I can make bread. This isn’t bread in four easy steps or bread in under two hours. It is a bread which requires the careful cultivation of invisible organisms. It is a bread that demands incorporation into your daily routine. It is a bread that instills the knowledge, the feeling, when you bite off a hunk of a warm loaf on your back porch on a cool evening, that there is nothing else in the world you could be eating at that moment that would be better.
This isn’t to say that I make the best bread in the world, far from, but rather that slowly developed bread using wild yeast has a complexity of flavor and aroma that is overwhelming, mind boggling when fresh. This is the kind of bread I make today and it has been a very long time coming.
As friends and family can attest, for years I baked and tinkered and experimented to make bread that I liked. Years passed with me adjusting recipes, nurturing starters, tweaking temperatures, and playing with ingredients. Hundreds of loaves had passed through my oven, but still I was unhappy and had given up. Then several months ago, one man and his book changed everything and after 20 years filled with baking misery I am finally at peace with my bread making. That man is Chad Robertson and his book is Tartine Bread.
A few years ago, after moving to the bay area, I put myself to finding great bread in San Francisco. All my life I had been told of the otherworldly powers of the bakers there, of the deep history, of the ancient starters, of the mythical if cliched sourdough. Months passed as I searched the city, every suggestion followed, no bakeshop passed by, I remained unimpressed. Few breads were outright bad, most were passable and a few were good. Loaves from the legendary Boudin were better than expected despite the place long ago having become a caricature of itself. None though were great. After six months of failure, my disappointed turned to ire, so much so that I would openly deride any suggestion of the city’s bread making prowess.
Sitting in my office one Tuesday morning, word went out that a coworker had brought in croissants from the Mission. Rolling my eyes, I finished an email then headed to the kitchen to inspect them. There on the counter was a brown paper grocery bag full of enormous deeply dark almost rust colored rolls. I reached out and snatched one off of the heap. With a gentle squeeze, the crust responded with satisfying crinkles and snaps. Pinching between thumb and forefinger, I tore off a flaky layer and popped into my mouth.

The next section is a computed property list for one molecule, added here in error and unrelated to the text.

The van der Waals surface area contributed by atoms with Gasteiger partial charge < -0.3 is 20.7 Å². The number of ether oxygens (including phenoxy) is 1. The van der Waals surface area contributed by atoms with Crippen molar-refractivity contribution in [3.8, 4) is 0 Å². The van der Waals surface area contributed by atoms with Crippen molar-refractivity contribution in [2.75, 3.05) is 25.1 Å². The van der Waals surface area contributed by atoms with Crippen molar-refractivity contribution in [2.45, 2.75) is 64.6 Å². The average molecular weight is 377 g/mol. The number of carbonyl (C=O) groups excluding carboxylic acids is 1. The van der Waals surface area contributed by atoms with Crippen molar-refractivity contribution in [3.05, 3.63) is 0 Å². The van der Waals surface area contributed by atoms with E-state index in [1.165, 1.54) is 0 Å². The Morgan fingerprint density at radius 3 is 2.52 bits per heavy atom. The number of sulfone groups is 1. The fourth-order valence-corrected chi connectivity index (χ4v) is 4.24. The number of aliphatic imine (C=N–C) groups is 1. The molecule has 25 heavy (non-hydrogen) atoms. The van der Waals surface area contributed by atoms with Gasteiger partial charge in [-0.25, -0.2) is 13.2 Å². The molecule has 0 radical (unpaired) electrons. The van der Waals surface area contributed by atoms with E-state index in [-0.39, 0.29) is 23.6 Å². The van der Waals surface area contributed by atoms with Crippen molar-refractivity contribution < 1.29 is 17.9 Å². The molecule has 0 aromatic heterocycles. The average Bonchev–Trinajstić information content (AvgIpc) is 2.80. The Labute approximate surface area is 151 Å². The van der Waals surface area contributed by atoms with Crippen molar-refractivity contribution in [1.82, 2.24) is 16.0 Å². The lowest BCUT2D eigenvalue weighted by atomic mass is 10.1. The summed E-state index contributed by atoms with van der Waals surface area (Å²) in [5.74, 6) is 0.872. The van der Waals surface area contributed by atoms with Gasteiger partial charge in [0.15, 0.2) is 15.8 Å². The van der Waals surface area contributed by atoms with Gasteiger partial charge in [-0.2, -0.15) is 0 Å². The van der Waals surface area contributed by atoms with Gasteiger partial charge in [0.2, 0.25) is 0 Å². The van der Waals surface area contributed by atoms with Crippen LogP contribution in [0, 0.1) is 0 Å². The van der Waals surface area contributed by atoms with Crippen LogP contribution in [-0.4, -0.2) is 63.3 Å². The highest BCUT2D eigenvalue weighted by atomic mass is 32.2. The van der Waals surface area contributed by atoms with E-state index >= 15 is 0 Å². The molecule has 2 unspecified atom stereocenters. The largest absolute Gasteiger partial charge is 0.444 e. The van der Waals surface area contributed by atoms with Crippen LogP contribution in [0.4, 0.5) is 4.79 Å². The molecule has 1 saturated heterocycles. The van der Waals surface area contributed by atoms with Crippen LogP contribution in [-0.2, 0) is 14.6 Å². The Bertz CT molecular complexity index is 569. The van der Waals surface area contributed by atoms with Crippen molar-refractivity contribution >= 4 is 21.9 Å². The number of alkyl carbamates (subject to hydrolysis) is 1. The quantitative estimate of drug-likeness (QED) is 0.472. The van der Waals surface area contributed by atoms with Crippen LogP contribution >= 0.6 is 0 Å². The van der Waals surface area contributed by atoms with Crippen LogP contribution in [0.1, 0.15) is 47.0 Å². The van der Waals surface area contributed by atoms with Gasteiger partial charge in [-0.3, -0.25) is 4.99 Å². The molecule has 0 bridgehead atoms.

The world around me halted. The aroma from the still warm pastry danced through my head. Yeasty and bold, yet somehow subtle, complex. A hint of sweetness kissed with tang. An exhilarating crunch softened perfectly by a supple crumb. Not exactly buttery, but full and rich. With satisfaction unimagined and a touch of regret, I swallowed. Opening my eyes, blushing a bit, I knew then I would be having a sordid affair with Tartine Bakery.
Over the years I would pop into the bakery only so often as I dared. The risk was too great in frequent visits rendering the extraordinary commonplace, rendering the everyday undesirable, inedible. But I did go and when there I swooned. Once the penance of enduring the long line was performed, I was presented with some of the most amazing works ever created with flour and water, crusts crisp yet forgiving, crumb firm and assertive while tender, and flavor indescribable. Every trip was an education, a promise of pleasure and enlightenment, a marriage of the familiar with the unexpected. There was then no small pang of sadness in saying goodbye to Tartine upon moving back east.